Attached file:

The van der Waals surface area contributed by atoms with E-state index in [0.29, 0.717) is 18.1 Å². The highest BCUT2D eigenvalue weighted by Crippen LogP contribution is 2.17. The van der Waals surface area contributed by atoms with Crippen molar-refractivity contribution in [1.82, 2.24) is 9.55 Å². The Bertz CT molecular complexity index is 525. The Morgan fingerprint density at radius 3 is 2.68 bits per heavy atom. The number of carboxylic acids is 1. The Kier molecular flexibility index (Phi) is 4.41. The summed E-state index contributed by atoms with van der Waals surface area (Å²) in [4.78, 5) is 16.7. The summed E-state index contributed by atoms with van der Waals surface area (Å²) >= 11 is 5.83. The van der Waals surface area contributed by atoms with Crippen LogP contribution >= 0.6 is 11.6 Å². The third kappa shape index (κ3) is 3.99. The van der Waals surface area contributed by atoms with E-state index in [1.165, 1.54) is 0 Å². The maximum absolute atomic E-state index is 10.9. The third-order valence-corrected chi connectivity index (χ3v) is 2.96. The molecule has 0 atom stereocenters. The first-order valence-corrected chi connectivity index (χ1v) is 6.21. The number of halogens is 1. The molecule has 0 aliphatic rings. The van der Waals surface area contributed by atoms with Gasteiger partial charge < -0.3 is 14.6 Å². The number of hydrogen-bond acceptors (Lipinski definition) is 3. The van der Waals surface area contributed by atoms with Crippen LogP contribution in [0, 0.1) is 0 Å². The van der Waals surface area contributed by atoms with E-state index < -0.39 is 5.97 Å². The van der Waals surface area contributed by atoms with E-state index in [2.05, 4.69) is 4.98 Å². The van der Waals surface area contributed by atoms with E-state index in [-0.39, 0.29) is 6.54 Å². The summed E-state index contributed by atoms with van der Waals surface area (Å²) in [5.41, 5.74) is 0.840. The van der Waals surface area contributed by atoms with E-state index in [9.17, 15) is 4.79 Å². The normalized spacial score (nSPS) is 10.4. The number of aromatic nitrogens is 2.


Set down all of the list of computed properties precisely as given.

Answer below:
The van der Waals surface area contributed by atoms with E-state index in [0.29, 0.717) is 18.1 Å². The highest BCUT2D eigenvalue weighted by Crippen LogP contribution is 2.17. The van der Waals surface area contributed by atoms with Crippen molar-refractivity contribution in [1.82, 2.24) is 9.55 Å². The Bertz CT molecular complexity index is 525. The Morgan fingerprint density at radius 3 is 2.68 bits per heavy atom. The number of carboxylic acids is 1. The Kier molecular flexibility index (Phi) is 4.41. The summed E-state index contributed by atoms with van der Waals surface area (Å²) in [4.78, 5) is 16.7. The summed E-state index contributed by atoms with van der Waals surface area (Å²) >= 11 is 5.83. The van der Waals surface area contributed by atoms with Crippen LogP contribution >= 0.6 is 11.6 Å². The third kappa shape index (κ3) is 3.99. The van der Waals surface area contributed by atoms with E-state index in [1.165, 1.54) is 0 Å². The maximum absolute atomic E-state index is 10.9. The third-order valence-corrected chi connectivity index (χ3v) is 2.96. The molecule has 0 atom stereocenters. The first-order valence-corrected chi connectivity index (χ1v) is 6.21. The number of halogens is 1. The molecule has 0 aliphatic rings. The van der Waals surface area contributed by atoms with Gasteiger partial charge < -0.3 is 14.6 Å². The number of hydrogen-bond acceptors (Lipinski definition) is 3. The van der Waals surface area contributed by atoms with Crippen LogP contribution in [0, 0.1) is 0 Å². The van der Waals surface area contributed by atoms with E-state index < -0.39 is 5.97 Å². The van der Waals surface area contributed by atoms with E-state index in [2.05, 4.69) is 4.98 Å². The van der Waals surface area contributed by atoms with E-state index in [-0.39, 0.29) is 6.54 Å². The summed E-state index contributed by atoms with van der Waals surface area (Å²) in [5.41, 5.74) is 0.840. The van der Waals surface area contributed by atoms with E-state index in [9.17, 15) is 4.79 Å². The normalized spacial score (nSPS) is 10.4. The number of aromatic nitrogens is 2.